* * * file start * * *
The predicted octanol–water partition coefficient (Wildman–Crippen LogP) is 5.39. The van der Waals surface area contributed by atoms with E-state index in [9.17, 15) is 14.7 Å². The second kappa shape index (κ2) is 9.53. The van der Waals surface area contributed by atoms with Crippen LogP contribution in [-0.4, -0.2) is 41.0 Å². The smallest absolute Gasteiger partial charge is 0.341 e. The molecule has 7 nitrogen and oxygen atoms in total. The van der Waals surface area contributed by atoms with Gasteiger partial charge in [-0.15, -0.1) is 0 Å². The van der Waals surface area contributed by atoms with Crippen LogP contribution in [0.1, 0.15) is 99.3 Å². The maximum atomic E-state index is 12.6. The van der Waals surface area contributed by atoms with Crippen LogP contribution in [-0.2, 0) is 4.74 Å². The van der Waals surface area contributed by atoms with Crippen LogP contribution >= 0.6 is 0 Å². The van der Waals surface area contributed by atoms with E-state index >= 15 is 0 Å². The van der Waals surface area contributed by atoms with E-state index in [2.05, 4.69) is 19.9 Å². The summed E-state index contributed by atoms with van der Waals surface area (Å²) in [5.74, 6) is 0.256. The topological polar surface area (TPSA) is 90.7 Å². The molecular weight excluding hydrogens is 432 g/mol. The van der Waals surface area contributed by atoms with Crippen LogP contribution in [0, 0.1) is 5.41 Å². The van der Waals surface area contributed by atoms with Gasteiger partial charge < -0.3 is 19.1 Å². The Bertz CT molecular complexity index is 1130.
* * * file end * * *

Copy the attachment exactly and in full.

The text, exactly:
The predicted octanol–water partition coefficient (Wildman–Crippen LogP) is 5.39. The van der Waals surface area contributed by atoms with E-state index in [9.17, 15) is 14.7 Å². The second kappa shape index (κ2) is 9.53. The van der Waals surface area contributed by atoms with Crippen LogP contribution in [-0.4, -0.2) is 41.0 Å². The smallest absolute Gasteiger partial charge is 0.341 e. The molecule has 7 nitrogen and oxygen atoms in total. The van der Waals surface area contributed by atoms with Gasteiger partial charge in [-0.15, -0.1) is 0 Å². The van der Waals surface area contributed by atoms with Crippen LogP contribution in [0.1, 0.15) is 99.3 Å². The maximum atomic E-state index is 12.6. The van der Waals surface area contributed by atoms with Crippen LogP contribution in [-0.2, 0) is 4.74 Å². The van der Waals surface area contributed by atoms with Crippen LogP contribution >= 0.6 is 0 Å². The van der Waals surface area contributed by atoms with E-state index >= 15 is 0 Å². The van der Waals surface area contributed by atoms with E-state index in [2.05, 4.69) is 19.9 Å². The summed E-state index contributed by atoms with van der Waals surface area (Å²) in [5.74, 6) is 0.256. The topological polar surface area (TPSA) is 90.7 Å². The molecular weight excluding hydrogens is 432 g/mol. The van der Waals surface area contributed by atoms with Crippen LogP contribution in [0, 0.1) is 5.41 Å². The van der Waals surface area contributed by atoms with Gasteiger partial charge < -0.3 is 19.1 Å². The Bertz CT molecular complexity index is 1130.